Lauren R. Stevens | Hikes & Walks: Interpreting the Mahican-Mohawk Trail
Interpretation is an aspect of trail making that doesn't always get a lot of attention. Why this trail in the place? What is the natural and cultural history of the route? A case in point: The Mahican-Mohawk Trail.
We're told that in colonial times, and before, there were several ways Native people used to travel between what is now southern New England and Canada. One way, certainly, was to follow the Connecticut River; another was via lakes George and Champlain. Further south that route followed close to the present Route 22 in New York State; then along the Hoosic River into Pownal, Vermont and northern Berkshire County, up and over the Hoosacs and along the Deerfield River to what became the town of that name. That is the way the Mahican Mohawk trail is attempting to recover.
How do we, so far removed in time, know where Natives walked? Partly because European settlers tended to follow the same waterside ways, gradually widening them for horse, then carting and ultimately motoring. Other sources are Native traditions and residents of 100 years ago or more who explored the routes and wrote down their findings.
Of more recent researchers, David Costello was one of the engineers who worked on improving the gravel road over the Hoosac Range to make it passable, at least most of the year, by automobile. He became deeply interested in the early routes, looking into all the sources he could find before publishing a series of maps called "The Mohawk Trail: Showing old roads and other points of interest," in 1975. He included the Indian trace, which the highway, now named "Mohawk Trail," approximates.
The automobile road opened in 1914, celebrated by an historical pageant in North Adams that recounted, among other stories, the Mohawks' trip over the path to battle the Pocumtucs in Deerfield. Local businesses seized upon the story, picking up an Indian theme, which led to the naming of the state highway.
The hiking trail follows the Native route more closely. The portion over Todd and Clark mountains, just north of Mohawk Trail State Forest campground, has long been known as the "Indian Trail," and Costello identified it as the exact route. Since the land over which the Mohawks were traveling was Mohican territory, the Mahican-Mohawk Trail Partnership chose to honor both tribes (the spelling Mahican was meant to differentiate them from the Mohegans in what is now northeastern Connecticut). Grand Chief Joseph Towiro Norton and Mohawk Elder, Joe Deer, from Kahnawake, Quebec, played a prominent role in the dedication ceremonies of stretches along the Deerfield and in Mohawk Trail State Forest, in July 1997.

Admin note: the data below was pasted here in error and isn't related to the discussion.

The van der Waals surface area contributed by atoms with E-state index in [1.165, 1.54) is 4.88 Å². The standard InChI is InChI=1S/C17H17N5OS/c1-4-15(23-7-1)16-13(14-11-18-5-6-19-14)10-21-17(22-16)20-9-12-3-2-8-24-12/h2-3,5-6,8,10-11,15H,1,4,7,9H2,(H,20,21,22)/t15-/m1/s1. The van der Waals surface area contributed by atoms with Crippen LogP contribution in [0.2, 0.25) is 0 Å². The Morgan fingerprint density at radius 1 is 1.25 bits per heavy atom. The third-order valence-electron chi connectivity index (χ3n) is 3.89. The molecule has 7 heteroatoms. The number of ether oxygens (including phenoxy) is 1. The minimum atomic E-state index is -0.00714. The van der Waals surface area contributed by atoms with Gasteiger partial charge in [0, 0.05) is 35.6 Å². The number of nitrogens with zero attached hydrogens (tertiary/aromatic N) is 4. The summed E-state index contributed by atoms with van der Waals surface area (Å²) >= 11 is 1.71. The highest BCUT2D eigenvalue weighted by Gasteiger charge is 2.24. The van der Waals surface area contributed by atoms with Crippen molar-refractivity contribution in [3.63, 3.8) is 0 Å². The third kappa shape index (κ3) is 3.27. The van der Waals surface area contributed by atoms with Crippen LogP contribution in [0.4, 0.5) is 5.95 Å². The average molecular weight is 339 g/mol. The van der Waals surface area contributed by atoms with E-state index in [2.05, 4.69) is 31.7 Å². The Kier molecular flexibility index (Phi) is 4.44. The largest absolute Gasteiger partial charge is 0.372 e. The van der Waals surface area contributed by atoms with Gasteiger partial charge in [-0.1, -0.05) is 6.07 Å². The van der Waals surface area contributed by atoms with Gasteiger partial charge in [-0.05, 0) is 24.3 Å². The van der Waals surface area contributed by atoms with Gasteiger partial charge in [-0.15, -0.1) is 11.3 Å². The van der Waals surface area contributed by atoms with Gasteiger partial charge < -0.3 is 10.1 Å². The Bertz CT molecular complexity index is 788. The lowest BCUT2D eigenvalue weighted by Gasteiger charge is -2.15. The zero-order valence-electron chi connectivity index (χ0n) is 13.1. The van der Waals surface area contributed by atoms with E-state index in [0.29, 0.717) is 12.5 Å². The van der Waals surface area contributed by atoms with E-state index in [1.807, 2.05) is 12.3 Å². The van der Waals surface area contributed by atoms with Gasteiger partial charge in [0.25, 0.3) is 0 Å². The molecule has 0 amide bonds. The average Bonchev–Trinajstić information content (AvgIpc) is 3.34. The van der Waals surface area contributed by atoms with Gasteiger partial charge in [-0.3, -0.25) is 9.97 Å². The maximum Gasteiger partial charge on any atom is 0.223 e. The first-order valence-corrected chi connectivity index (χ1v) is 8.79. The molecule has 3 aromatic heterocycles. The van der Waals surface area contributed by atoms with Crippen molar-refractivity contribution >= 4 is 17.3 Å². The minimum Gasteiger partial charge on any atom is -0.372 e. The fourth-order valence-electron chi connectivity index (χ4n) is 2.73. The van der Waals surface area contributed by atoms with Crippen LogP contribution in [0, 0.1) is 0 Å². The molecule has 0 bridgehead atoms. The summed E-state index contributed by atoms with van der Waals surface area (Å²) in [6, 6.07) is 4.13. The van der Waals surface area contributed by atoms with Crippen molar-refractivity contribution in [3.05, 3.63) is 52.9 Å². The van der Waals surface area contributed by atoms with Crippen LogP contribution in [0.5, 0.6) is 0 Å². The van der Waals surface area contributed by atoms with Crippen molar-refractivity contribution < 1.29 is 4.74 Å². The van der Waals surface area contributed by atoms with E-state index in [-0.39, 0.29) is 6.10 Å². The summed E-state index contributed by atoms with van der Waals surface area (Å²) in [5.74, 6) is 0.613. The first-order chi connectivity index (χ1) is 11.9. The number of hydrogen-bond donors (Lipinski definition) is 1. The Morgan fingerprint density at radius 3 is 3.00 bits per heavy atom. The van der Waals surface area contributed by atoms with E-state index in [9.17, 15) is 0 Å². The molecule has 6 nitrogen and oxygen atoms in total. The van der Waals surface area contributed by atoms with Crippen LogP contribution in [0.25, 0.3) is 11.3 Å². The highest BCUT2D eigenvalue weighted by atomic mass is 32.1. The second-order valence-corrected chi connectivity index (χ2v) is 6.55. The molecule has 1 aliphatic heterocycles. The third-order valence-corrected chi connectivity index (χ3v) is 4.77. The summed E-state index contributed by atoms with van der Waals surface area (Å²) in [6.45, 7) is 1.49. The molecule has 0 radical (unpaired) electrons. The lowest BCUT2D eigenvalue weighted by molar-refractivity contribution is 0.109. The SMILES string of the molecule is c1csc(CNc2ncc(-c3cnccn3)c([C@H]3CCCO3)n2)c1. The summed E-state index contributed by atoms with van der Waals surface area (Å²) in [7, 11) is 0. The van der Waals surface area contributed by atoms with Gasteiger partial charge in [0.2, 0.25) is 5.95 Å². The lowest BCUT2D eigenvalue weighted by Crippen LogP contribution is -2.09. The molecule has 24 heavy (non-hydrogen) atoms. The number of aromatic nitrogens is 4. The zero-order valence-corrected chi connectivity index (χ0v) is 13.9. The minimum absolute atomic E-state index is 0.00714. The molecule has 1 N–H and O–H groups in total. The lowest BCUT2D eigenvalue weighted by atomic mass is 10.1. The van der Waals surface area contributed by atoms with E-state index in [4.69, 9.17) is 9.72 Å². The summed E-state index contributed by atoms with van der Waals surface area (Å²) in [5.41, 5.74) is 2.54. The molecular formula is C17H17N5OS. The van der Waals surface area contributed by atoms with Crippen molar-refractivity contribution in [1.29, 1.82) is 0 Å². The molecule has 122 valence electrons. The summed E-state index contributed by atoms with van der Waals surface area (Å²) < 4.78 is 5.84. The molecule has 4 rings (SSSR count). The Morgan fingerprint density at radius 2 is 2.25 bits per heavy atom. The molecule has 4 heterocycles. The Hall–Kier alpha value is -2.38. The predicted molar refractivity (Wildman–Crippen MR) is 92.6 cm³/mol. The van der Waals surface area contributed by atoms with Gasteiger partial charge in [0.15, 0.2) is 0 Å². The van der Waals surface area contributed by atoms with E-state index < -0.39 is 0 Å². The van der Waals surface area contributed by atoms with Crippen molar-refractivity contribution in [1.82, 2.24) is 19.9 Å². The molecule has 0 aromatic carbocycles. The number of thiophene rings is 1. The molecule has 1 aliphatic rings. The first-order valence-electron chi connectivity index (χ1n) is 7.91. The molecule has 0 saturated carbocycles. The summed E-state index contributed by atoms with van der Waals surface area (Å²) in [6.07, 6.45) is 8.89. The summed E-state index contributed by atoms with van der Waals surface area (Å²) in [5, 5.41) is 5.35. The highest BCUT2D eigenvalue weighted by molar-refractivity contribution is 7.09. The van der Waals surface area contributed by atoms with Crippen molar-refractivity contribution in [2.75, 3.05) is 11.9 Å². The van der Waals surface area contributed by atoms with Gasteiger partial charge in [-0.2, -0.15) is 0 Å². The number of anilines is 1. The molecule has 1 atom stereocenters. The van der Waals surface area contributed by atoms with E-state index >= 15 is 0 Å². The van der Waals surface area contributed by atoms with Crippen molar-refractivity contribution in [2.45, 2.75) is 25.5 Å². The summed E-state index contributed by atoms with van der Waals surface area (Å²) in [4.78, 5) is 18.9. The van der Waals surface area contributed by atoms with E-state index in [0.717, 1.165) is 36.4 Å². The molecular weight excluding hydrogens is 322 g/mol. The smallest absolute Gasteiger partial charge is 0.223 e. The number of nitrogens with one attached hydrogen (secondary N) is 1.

The footpath now runs, with gaps, from the Historic Deerfield to North Adams. Still, the maps and the dozen or more kiosks along the way say little about either the Mohicans or the Mohawks, a situation Berkshire Natural Resources Council is remedying. Their Hoosac Range Trail is a segment; working with the Stockbridge-Munsee Language and Culture Committee and other sources, BNRC now includes on its trailhead kiosk on Route 2 near the Western Summit an attractive panel that describes this area as the eastern homeland of the Mohican nation, its contact with Henry Hudson in 1609, its alliance with the Munsee Indians in Delaware and the move of the Mohican council fire from the Hudson River to Stockbridge. An image depicts Stockbridge Indian scouts who served the Continental Army during America's Revolutionary War.
The Latin "nihil de nobis, sine nobis" translates to "nothing about us without us." It was employed during eastern European wars and, more recently, in an effort to increase participation by minority groups in discussions of their issues. In this case, the trail is named for two Native tribes and, as BNRC and the Partnership are doing, involving the Mohicans and Mohawks in the interpretation of the trail named for them is more than appropriate.
Interpreting the natural history of a trail, also a part of the Hoosac Range Trail kiosk, should be thoughtful, science-based and revealing; interpreting human history becomes even more complicated and delicate. Nevertheless trail makers need to rise to the challenge, in order to honor properly the people who first walked the trail and to inform trail users about them, thereby enriching everyone's experience.
Happy trails to you.
Lauren R. Stevens is author of "50 Hikes in the Berkshire Hills," Countryman Press/W.W. Norton. 2016.
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